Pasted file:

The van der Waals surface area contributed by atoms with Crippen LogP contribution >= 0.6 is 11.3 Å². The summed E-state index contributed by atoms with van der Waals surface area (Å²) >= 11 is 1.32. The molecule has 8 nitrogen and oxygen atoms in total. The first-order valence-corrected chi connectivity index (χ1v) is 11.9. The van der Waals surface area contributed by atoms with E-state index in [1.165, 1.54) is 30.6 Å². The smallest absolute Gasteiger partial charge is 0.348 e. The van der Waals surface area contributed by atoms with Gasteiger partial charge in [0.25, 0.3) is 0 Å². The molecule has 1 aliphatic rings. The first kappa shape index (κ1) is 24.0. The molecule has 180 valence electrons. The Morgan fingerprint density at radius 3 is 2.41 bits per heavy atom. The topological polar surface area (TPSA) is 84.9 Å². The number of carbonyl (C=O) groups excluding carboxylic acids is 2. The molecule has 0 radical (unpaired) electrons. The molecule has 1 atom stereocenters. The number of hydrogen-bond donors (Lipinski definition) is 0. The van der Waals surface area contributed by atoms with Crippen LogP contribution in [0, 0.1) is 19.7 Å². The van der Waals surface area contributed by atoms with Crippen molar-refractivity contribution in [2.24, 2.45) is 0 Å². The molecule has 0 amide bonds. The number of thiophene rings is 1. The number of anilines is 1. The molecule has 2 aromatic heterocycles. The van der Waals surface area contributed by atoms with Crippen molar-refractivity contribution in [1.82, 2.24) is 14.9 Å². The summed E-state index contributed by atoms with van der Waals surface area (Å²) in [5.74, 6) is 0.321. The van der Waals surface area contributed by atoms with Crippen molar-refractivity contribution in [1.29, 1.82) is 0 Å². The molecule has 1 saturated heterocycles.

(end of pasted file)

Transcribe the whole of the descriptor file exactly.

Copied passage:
The van der Waals surface area contributed by atoms with Crippen LogP contribution >= 0.6 is 11.3 Å². The summed E-state index contributed by atoms with van der Waals surface area (Å²) >= 11 is 1.32. The molecule has 8 nitrogen and oxygen atoms in total. The first-order valence-corrected chi connectivity index (χ1v) is 11.9. The van der Waals surface area contributed by atoms with E-state index in [1.165, 1.54) is 30.6 Å². The smallest absolute Gasteiger partial charge is 0.348 e. The van der Waals surface area contributed by atoms with Gasteiger partial charge in [0.25, 0.3) is 0 Å². The molecule has 1 aliphatic rings. The first kappa shape index (κ1) is 24.0. The molecule has 180 valence electrons. The Morgan fingerprint density at radius 3 is 2.41 bits per heavy atom. The topological polar surface area (TPSA) is 84.9 Å². The number of carbonyl (C=O) groups excluding carboxylic acids is 2. The molecule has 0 radical (unpaired) electrons. The molecule has 1 atom stereocenters. The number of hydrogen-bond donors (Lipinski definition) is 0. The van der Waals surface area contributed by atoms with Crippen LogP contribution in [0, 0.1) is 19.7 Å². The van der Waals surface area contributed by atoms with Crippen molar-refractivity contribution in [2.24, 2.45) is 0 Å². The molecule has 0 amide bonds. The number of thiophene rings is 1. The number of anilines is 1. The molecule has 2 aromatic heterocycles. The van der Waals surface area contributed by atoms with Crippen molar-refractivity contribution in [1.82, 2.24) is 14.9 Å². The summed E-state index contributed by atoms with van der Waals surface area (Å²) in [5.74, 6) is 0.321. The van der Waals surface area contributed by atoms with Crippen molar-refractivity contribution in [1.29, 1.82) is 0 Å². The molecule has 1 saturated heterocycles.